Maintenance of IEEE Standards
Information on the maintenance process for IEEE standards.
Approved IEEE standards will either be active or inactive. Active standards must undergo a revision process at least every 10 years [i.e., approved as revised standards by the IEEE SA Standards Board (SASB) within 10 years of the prior revision, even if the standard is not changed]. Standards can become inactive through a Standards Association ballot to withdraw, or will be made inactive if they do not complete a revision process within 10 years.
The following outline the statuses of IEEE standards:
- active: These standards are currently being maintained.
- superseded: These standards have been replaced with a revised version of the standard, or by a compilation of the original active standard and all its existing amendments, corrigenda, and errata.
- inactive-reserved: These standards are removed from active status through an administrative process for standards that have not undergone a revision process within 10 years.
- inactive-withdrawn: These standards have been removed from active status through a ballot where the standard is made inactive as a consensus decision of a balloting group.
Standards withdrawn by ballot or administratively withdrawn prior to 1 January 2012 are identified as withdrawn standards, and have not been reclassified as inactive-withdrawn or inactive-reserved.
Yes. An inactive-withdrawn or inactive-reserved standard can be revised at any time. The inactive-withdrawn or inactive-reserved standard will remain inactive. Any active standard created by revising an inactive-withdrawn or inactive-reserved standard will be the revision approved by the SASB, and will be identified using that approval date.
No. There is a 10 year cutoff on the maintenance of an approved standard. If the revision project has not been completed and approved by Year 10, the approved standard will be transferred to inactive-reserved status.
The PAR for the revision project will remain active until the expiration date for the PAR.
The consensus process is the arbiter of what changes should or should not be made. The Standards Association ballot process allows materially interested parties and technical experts to determine through consensus whether specific changes should be made to the draft standard. Those interested in helping to ensure that arbitrary changes are avoided should participate in the Standards Association ballot process.
Corrigenda corrects a technical error, as well as a semantic error. Since they are correcting technical errors, Corrigenda do need a PAR and go through a consensus ballot.
Errata sheets are separate pages issued after an IEEE standard has been approved and published. They correct typographical or editorial errors that have been found in that particular IEEE standard. An Errata sheet does not require a PAR and a consensus ballot.
An amendment (for additions or changes to a standard) or corrigendum (for corrections to a standard) can be created for any active standard. No new amendment or corrigendum for an inactive standard will be approved. NOTE: Amendments and corrigenda do not impact the maintenance cycle of the original active standard. The maintenance requirement for the original active standard can only be met by completing an appropriate revision action, or by transferring the standard to inactive status.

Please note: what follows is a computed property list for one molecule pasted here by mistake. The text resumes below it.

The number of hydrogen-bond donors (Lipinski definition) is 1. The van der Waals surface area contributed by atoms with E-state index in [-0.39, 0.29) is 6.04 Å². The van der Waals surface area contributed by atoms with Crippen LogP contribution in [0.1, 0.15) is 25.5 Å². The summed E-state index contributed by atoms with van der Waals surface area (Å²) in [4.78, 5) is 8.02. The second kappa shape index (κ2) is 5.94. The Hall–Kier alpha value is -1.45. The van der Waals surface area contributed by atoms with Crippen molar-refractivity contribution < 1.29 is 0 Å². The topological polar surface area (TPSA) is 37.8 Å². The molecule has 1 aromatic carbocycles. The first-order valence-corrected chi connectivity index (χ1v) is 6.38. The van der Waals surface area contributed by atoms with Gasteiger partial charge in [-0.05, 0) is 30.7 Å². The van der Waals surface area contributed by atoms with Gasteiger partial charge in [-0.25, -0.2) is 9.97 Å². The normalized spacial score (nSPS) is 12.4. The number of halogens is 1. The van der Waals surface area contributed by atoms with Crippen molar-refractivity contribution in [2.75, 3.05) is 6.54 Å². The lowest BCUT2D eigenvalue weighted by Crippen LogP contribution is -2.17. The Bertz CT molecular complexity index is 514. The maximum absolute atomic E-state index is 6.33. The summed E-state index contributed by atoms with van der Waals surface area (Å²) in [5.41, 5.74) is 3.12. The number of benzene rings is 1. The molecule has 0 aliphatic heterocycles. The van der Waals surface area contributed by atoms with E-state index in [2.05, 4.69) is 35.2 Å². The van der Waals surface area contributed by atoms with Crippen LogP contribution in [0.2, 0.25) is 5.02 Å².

No. The previously published standard will remain available so the designation will not change. IEEE SA databases and online product descriptions will be updated to show the most recent date of approval by the IEEE SASB.
Yes. A draft must be provided for the ballot review with all existing amendments and corrigenda integrated into the draft. The ballot package may also include the separately published original active standard, amendments, corrigenda, and errata to allow the ballot group to review the accuracy of the compilation. After approval by the SASB, the designation will change. The standard will be published as a revision with a new designation showing the most recent date of approval by the SASB.
Yes, a revision can consist of only changes to normative references and the bibliography. However, during the Standards Association ballot, revision procedures apply (i.e., the entire document is open to comments and changes).
The Standards Committee for any standard that is currently an ANS will need to explain to the RevCom Administrator during Year 5 whether a revision is in progress, or whether a revision is slated to be completed within the next 5 years. If a revision is not in progress, the Standards Committee shall provide the schedule of work that will lead to a revision. This information will be forwarded to ANSI as an extension request.
Standards that undergo development as a part of the ISO/IEEE PSDO or IEC/IEEE Dual-Logo Agreement will need to coordinate their maintenance timeline with the partner or adopting organization as per the agreements, or defer to the partner or adopting organization’s decision on maintenance. Questions about specific projects should be directed to [email protected].
IEEE adopts standards from other SDOs using the existing process shown in Clause 5.6.2 of the IEEE SA Standards Board Operations Manual. However, once the adopted standards are approved, they are subject to the 10-year maintenance timeline to remain an active IEEE standard. Questions about specific projects should be directed to your Staff Liaison.
Yes. A Standards Committee and Working Group can conduct the revision of a standard at any time. A revision prior to Year 10 will keep the standard continuously active for another 10-year period after the approval of the revision by the SASB.
Yes. A Standards Committee and Working Group can conduct a withdrawal ballot at any time.
Yes, inactive standards are available for purchase from the IEEE Standards Store.
The IEEE SA website will show the status of any IEEE standard as a part of the search result.